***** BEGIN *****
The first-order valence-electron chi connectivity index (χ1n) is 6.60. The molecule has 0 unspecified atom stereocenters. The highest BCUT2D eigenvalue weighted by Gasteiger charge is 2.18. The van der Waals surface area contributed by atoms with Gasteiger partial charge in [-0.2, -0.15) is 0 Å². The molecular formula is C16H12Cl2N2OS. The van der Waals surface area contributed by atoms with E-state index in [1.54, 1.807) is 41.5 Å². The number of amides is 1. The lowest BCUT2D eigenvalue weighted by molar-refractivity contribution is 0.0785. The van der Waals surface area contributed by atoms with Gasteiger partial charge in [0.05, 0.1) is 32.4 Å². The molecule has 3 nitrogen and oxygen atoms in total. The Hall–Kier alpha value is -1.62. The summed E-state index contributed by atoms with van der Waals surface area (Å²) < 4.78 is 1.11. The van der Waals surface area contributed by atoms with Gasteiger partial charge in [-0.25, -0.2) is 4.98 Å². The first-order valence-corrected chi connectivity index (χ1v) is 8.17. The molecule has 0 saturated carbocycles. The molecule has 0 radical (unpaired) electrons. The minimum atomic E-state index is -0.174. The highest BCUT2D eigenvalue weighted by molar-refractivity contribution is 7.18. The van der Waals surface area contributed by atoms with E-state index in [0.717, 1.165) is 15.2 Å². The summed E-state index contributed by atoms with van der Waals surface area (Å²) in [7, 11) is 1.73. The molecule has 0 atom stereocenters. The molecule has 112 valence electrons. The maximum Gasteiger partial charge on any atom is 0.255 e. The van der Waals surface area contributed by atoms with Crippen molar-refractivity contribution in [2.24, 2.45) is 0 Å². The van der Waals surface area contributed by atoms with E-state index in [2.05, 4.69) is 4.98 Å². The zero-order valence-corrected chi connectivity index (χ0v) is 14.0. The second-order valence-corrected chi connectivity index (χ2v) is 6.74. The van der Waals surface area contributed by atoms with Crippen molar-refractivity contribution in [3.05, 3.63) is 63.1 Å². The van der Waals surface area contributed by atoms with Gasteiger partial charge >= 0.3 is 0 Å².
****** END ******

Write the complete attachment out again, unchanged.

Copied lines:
The first-order valence-electron chi connectivity index (χ1n) is 6.60. The molecule has 0 unspecified atom stereocenters. The highest BCUT2D eigenvalue weighted by Gasteiger charge is 2.18. The van der Waals surface area contributed by atoms with Gasteiger partial charge in [-0.2, -0.15) is 0 Å². The molecular formula is C16H12Cl2N2OS. The van der Waals surface area contributed by atoms with E-state index in [1.54, 1.807) is 41.5 Å². The number of amides is 1. The lowest BCUT2D eigenvalue weighted by molar-refractivity contribution is 0.0785. The van der Waals surface area contributed by atoms with Gasteiger partial charge in [0.05, 0.1) is 32.4 Å². The molecule has 3 nitrogen and oxygen atoms in total. The Hall–Kier alpha value is -1.62. The summed E-state index contributed by atoms with van der Waals surface area (Å²) < 4.78 is 1.11. The van der Waals surface area contributed by atoms with Gasteiger partial charge in [-0.25, -0.2) is 4.98 Å². The first-order valence-corrected chi connectivity index (χ1v) is 8.17. The molecule has 0 saturated carbocycles. The molecule has 0 radical (unpaired) electrons. The minimum atomic E-state index is -0.174. The highest BCUT2D eigenvalue weighted by molar-refractivity contribution is 7.18. The van der Waals surface area contributed by atoms with E-state index in [0.717, 1.165) is 15.2 Å². The summed E-state index contributed by atoms with van der Waals surface area (Å²) in [7, 11) is 1.73. The molecule has 0 atom stereocenters. The molecule has 112 valence electrons. The maximum Gasteiger partial charge on any atom is 0.255 e. The van der Waals surface area contributed by atoms with Crippen molar-refractivity contribution in [2.24, 2.45) is 0 Å². The van der Waals surface area contributed by atoms with E-state index in [2.05, 4.69) is 4.98 Å². The zero-order valence-corrected chi connectivity index (χ0v) is 14.0. The second-order valence-corrected chi connectivity index (χ2v) is 6.74. The van der Waals surface area contributed by atoms with Crippen molar-refractivity contribution in [3.05, 3.63) is 63.1 Å². The van der Waals surface area contributed by atoms with Gasteiger partial charge >= 0.3 is 0 Å².